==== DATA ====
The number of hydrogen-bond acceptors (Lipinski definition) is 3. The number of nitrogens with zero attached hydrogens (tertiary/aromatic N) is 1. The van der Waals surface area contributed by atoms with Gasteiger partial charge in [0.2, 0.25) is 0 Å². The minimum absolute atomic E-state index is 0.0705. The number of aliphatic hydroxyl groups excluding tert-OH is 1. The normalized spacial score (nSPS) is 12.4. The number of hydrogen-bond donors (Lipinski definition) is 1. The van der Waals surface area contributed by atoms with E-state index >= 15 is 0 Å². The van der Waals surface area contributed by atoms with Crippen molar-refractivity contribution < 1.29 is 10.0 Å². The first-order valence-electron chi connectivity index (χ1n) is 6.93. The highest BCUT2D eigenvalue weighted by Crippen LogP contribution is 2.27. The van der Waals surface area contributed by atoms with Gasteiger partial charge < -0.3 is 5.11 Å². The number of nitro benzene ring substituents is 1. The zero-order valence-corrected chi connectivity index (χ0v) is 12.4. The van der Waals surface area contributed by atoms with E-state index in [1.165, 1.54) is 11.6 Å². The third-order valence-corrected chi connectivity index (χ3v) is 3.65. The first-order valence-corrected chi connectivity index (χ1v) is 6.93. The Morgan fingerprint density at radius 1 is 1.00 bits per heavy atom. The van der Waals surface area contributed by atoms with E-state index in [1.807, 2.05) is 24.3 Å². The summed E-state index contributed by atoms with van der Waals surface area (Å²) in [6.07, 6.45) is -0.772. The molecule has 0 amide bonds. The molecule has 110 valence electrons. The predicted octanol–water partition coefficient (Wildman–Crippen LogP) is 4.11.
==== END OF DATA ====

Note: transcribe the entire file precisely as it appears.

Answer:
The number of hydrogen-bond acceptors (Lipinski definition) is 3. The number of nitrogens with zero attached hydrogens (tertiary/aromatic N) is 1. The van der Waals surface area contributed by atoms with Gasteiger partial charge in [0.2, 0.25) is 0 Å². The minimum absolute atomic E-state index is 0.0705. The number of aliphatic hydroxyl groups excluding tert-OH is 1. The normalized spacial score (nSPS) is 12.4. The number of hydrogen-bond donors (Lipinski definition) is 1. The van der Waals surface area contributed by atoms with E-state index >= 15 is 0 Å². The van der Waals surface area contributed by atoms with Crippen molar-refractivity contribution < 1.29 is 10.0 Å². The first-order valence-electron chi connectivity index (χ1n) is 6.93. The highest BCUT2D eigenvalue weighted by Crippen LogP contribution is 2.27. The van der Waals surface area contributed by atoms with Gasteiger partial charge < -0.3 is 5.11 Å². The number of nitro benzene ring substituents is 1. The zero-order valence-corrected chi connectivity index (χ0v) is 12.4. The van der Waals surface area contributed by atoms with E-state index in [1.165, 1.54) is 11.6 Å². The third-order valence-corrected chi connectivity index (χ3v) is 3.65. The first-order valence-corrected chi connectivity index (χ1v) is 6.93. The Morgan fingerprint density at radius 1 is 1.00 bits per heavy atom. The van der Waals surface area contributed by atoms with E-state index in [1.807, 2.05) is 24.3 Å². The summed E-state index contributed by atoms with van der Waals surface area (Å²) in [6.07, 6.45) is -0.772. The molecule has 0 amide bonds. The molecule has 110 valence electrons. The predicted octanol–water partition coefficient (Wildman–Crippen LogP) is 4.11.